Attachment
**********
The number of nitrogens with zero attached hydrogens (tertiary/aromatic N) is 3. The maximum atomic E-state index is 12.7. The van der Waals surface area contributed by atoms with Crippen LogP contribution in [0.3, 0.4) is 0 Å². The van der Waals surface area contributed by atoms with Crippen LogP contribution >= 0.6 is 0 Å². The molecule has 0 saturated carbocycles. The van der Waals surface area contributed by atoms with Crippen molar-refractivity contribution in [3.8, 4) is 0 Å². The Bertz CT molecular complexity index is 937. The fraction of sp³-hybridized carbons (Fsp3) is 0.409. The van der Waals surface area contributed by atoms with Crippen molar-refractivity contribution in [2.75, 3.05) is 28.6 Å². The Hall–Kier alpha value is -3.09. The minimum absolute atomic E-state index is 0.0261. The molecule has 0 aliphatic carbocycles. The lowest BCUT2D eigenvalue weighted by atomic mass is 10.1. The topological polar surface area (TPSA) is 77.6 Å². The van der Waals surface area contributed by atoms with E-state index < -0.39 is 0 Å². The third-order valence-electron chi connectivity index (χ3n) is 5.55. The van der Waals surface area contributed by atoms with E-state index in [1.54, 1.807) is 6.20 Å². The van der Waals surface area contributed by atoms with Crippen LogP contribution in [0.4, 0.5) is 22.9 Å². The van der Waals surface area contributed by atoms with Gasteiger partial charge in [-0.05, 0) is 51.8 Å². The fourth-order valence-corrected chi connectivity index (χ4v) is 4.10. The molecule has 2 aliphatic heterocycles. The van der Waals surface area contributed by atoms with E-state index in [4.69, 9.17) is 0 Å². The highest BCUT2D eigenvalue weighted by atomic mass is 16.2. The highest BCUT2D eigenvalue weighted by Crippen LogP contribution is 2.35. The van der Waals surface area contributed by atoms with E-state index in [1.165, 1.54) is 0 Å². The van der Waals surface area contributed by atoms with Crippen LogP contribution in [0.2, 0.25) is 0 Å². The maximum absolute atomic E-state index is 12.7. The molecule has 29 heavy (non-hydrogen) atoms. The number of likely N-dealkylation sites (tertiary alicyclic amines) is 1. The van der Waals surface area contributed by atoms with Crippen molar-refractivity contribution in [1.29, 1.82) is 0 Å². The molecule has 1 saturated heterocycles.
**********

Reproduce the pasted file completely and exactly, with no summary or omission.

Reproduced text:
The number of nitrogens with zero attached hydrogens (tertiary/aromatic N) is 3. The maximum atomic E-state index is 12.7. The van der Waals surface area contributed by atoms with Crippen LogP contribution in [0.3, 0.4) is 0 Å². The van der Waals surface area contributed by atoms with Crippen LogP contribution >= 0.6 is 0 Å². The molecule has 0 saturated carbocycles. The van der Waals surface area contributed by atoms with Crippen molar-refractivity contribution in [3.8, 4) is 0 Å². The Bertz CT molecular complexity index is 937. The fraction of sp³-hybridized carbons (Fsp3) is 0.409. The van der Waals surface area contributed by atoms with Crippen molar-refractivity contribution in [2.75, 3.05) is 28.6 Å². The Hall–Kier alpha value is -3.09. The minimum absolute atomic E-state index is 0.0261. The molecule has 0 aliphatic carbocycles. The lowest BCUT2D eigenvalue weighted by atomic mass is 10.1. The topological polar surface area (TPSA) is 77.6 Å². The van der Waals surface area contributed by atoms with E-state index < -0.39 is 0 Å². The third-order valence-electron chi connectivity index (χ3n) is 5.55. The van der Waals surface area contributed by atoms with E-state index in [1.54, 1.807) is 6.20 Å². The van der Waals surface area contributed by atoms with Crippen LogP contribution in [0.4, 0.5) is 22.9 Å². The van der Waals surface area contributed by atoms with Gasteiger partial charge in [-0.05, 0) is 51.8 Å². The fourth-order valence-corrected chi connectivity index (χ4v) is 4.10. The molecule has 2 aliphatic heterocycles. The van der Waals surface area contributed by atoms with E-state index in [4.69, 9.17) is 0 Å². The highest BCUT2D eigenvalue weighted by atomic mass is 16.2. The highest BCUT2D eigenvalue weighted by Crippen LogP contribution is 2.35. The van der Waals surface area contributed by atoms with E-state index in [1.165, 1.54) is 0 Å². The van der Waals surface area contributed by atoms with Crippen LogP contribution in [0.2, 0.25) is 0 Å². The maximum absolute atomic E-state index is 12.7. The molecule has 29 heavy (non-hydrogen) atoms. The number of likely N-dealkylation sites (tertiary alicyclic amines) is 1. The van der Waals surface area contributed by atoms with Crippen molar-refractivity contribution in [1.29, 1.82) is 0 Å². The molecule has 1 saturated heterocycles.